During the past two decades, electronic music has solidified its initial uneasy alliance with acoustic jazz. Newer releases such as Ergo's Multitude, Solitude are able to get past that original awkward balance and meld electronics with jazz improvisation and instrumental technique. The result is a trio that interacts like one but also accesses the broader sound palette and ambience that electronics allow.
On most tunes, trombonist Brett Sroka remains at the music's center and in only rare instances plays over the electronics. This ability to interact in a "jazzy" manner is not only due to Sroka's comfort level with the format but to drummer Shawn Baltazor, who adds coloration along with a coordinating rhythm. Carl Maguire likewise uses Rhodes, synth and electronics to both color and lead on these six originals.
While Ergo doesn't swing in the traditional sense, structure, melody, instrumental interaction and, of course, mood are at the core of their approach. The overall sense, however, can be a bit ominous and foreboding. Opener "Rana Sylvatica" presages this with its dark hues, crashing cymbals and fleeting electronic notes, giving the impression of being transported into a void. "Vessel" is exactly that, Sroka stating and restating gracefully mournful trombone lines that seem to hang in space forever before he literally converses with his inner voice on the delicately powerful remembrance "She Haunts Me." "Little Shadow" makes more direct use of the trombone's narrative capabilities as a delicate story is told against a carillon backdrop. And the pseudo title cut uses keyboards to demarcate musical sections with an insistent rhythm inciting Sroka to reach upward. "Actuator" closes things out with a bit of space funk as Ergo leaps past electronic/acoustic animosity for a winning trio session.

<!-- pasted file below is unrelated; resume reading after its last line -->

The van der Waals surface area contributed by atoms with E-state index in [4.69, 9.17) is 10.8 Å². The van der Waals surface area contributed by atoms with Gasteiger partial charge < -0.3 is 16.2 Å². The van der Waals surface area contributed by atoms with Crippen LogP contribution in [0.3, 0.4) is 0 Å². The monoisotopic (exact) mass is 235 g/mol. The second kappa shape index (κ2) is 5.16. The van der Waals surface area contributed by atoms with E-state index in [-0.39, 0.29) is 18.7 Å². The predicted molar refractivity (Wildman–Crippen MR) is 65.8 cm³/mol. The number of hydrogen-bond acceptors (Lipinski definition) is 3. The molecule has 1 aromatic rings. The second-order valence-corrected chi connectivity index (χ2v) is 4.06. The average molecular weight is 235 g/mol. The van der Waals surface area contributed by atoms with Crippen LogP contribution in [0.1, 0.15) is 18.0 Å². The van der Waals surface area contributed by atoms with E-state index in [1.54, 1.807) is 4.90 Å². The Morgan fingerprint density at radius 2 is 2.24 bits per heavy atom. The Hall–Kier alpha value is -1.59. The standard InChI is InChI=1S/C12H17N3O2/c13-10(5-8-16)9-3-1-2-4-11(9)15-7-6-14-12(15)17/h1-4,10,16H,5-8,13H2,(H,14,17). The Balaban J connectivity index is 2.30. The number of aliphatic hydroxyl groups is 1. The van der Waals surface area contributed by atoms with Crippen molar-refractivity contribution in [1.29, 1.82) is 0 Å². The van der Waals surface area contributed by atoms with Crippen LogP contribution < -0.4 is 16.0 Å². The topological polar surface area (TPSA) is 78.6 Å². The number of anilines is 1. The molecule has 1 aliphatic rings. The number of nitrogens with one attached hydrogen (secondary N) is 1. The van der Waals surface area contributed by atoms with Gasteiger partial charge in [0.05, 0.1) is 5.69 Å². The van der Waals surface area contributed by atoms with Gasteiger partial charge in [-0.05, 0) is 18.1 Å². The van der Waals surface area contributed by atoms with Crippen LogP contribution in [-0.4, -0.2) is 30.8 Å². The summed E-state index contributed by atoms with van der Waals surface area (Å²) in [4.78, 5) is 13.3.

Track Listing: Rana Sylvatica; Vessel; She Haunts Me; Little Shadow; Endlessly
(Multitude, Solitude); Actuator.
I love jazz because it is both challenging and exhilarating, and the endeavor of improvisation is the highest form of art.
I met so many great musicians--including my two earliest heroes, Maynard Ferguson and Dizzy Gillespie--by attending concerts
and being willing to treat them with the respect they deserve.
The best show I ever attended was the Pat Metheny/Ornette Coleman Song X concert at Cornell University.
The first jazz record I bought was an RCA compilation by Dizzy Gillespie.
My advice to new listeners is to not be afraid to listen to something because you're not familiar with the artists or the band or
the genre or anything - this is music that is best experienced through discovery.